We made the bus easily, and clearly a fair number of us had the same idea as it took a minute or two to get us all on. The bus sped past my old stomping ground of Farringdon and then onwards to Kings Cross, and well on time for the train to be caught at 1230 too. Phew! One of the friends said to me that he wouldn't have had an idea if that had happened to him without me, so nice to know I do have the uses. We got them on the train and said our farewells before then heading off to Euston to drop off someone else, and I needed to then get the tube and train back home. It had been a lovely weekend all round though and defiinitely what I needed.

I did check in with work this afternoon just in case I was needed for anything to do with things happening this week, and that all seemed to be well, so that was a relief all round. I was of course making myself available anyway as I know it's a very busy time too, so that's all good. I also noted too that it was sensible to see what was lined up for next week and to possibly be able to work on some solutions for the future, which was all good to be able to do so.

I had a lovely chatter with The Love In My Heart as well, and she was all happy after having had a good weekend herself, and saw her friend yesterday for much conversation, some beers and a nice canalside walk as well which was pretty good. Of course I do miss her loads but at the same time it was good to be able to see how things were there, and that was a nice way to end the weekend on a positive note all round, and tune of the day has to be something I heard earlier on the way back homewards: Victoria by The Fall, albeit the version used for some bathroom manufacturer, but of course Mark E Smith wins!

Saturday 18th June - On Tap

So it was nice to be able to get up and make some breakfast for me and friends - nothing too majorly taxing but in effect some nice Lincolnshire sausages in the oven, let them cook and then have those in some Warburtons sliced bread rolls to make a simple and effective sausage sandwich, so everyone gets two and four sausages in all - that, some coffee and orange juice was really the perk we all needed after what was a difficult night's sleep due to the heat - even with the windows attempting to let some fresh air in.

I had booked a couple of things to be on the safe side today but the rest of the day was free and easy pretty much, so we decided to head off first of all towards a games shop near me. It was disappointing that a lot of the software titles were just in some crate like containers with them all over the place, not really well looked after at all to be honest, so not good. We headed onwards to the tram stop to take the tram over to Ampere Way - and no, we were not going to IKEA, but instead to the bowling alley at the far end of Valley Park which was pretty popular it seemed as we did well to book for the time we did.

Inside we had got there a little earlier so got a drink (and amazingly the the bar prices were very reasonable indeed, £4 to £4.50 a pint!) and soon our lane became available. It seemed all fine although the pins were on strings at the top, which meant they didn't react as hard if the ball slammed into them somewhat, so did wonder if that wasn't helping. I was going a bit left at times but once I got that sorted I did do two strikes on the bounce which made me happy, and managed to get a respectable score for the first game. Everyone did improve on their second game too and got spares and strikes along the way, so definitely a positive!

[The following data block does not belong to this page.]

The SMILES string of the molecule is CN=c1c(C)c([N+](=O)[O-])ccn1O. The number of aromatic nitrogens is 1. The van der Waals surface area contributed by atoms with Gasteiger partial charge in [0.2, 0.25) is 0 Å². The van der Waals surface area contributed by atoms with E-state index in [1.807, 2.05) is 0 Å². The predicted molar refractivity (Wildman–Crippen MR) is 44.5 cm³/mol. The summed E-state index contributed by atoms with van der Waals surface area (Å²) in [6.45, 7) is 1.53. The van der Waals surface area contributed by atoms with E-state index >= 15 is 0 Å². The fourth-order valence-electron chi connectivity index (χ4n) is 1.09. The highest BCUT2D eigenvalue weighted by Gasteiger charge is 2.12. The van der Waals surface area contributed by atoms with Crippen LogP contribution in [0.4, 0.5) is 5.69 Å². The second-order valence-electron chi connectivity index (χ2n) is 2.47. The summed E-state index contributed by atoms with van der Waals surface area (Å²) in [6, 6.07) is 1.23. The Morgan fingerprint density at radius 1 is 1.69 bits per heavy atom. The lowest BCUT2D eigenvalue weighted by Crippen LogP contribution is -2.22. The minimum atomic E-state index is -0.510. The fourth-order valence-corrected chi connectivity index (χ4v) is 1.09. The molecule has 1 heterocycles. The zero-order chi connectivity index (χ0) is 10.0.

We then headed out and walked down towards Therapia Lane (the one tram stop trip wasn't worth it really) and soon approached the tap room for the Signal Brewery. As it was attempting to spit a little with rain, we did have an outside table with brolly, more to keep out the sun I guess. I had the Turbo Joost which was spot on, and we did stay for another where one of my friends discovered the Sticky Hoppy Pudding bottled ale, which he proclaimed to be absolutely superb, so that really did make my day!

The rain had eased off so we headed back to Therapia Lane tram stop and then off back towards the centre of Croydon, and headed over to the Green Dragon where it was the pizza and drink deal all round, and we all got the mighty meaty pizza because it is ace. I did try a very nice couple of beers in there too - the Southwark Red which was very red (as it says on the tin!) and also then a nice milder pale from the folks at Hammerton Brewery too, so again good to get some local ones down us.

It had seemed that the rain was being persistent though so the short walk down to Art and Craft was appreciated. In here I had the Anspach and Hobday Nitro Porter, which was pretty nice. There were also some rather good tunes being played in the background here too including the classic Pretty Vacant by Sex Pistols and also Beautiful Ones by Suede too, but best of all Ask by The Smiths, so that has to be tune of the day for me. Now if we could ask the rain to stop that'd be good, but it was still warm enough too without being too hot which was something.

After a nice beer in Art and Craft it was off to the rear beer garden in the Dog and Bull for the rest of the evening - they have covered little shelters and they have those heaters you press a button on if you need them, and timed it well to get a space for us. In fact the place had a nice deal with the Laine Brewery based in Brighton, so I did have one of their beers too - a mango one that remindeed me a little of Mango Unchained and called Mangolicious. I did also have the Surrey XPA from the Dorking Brewery - also very nice and light too which was good.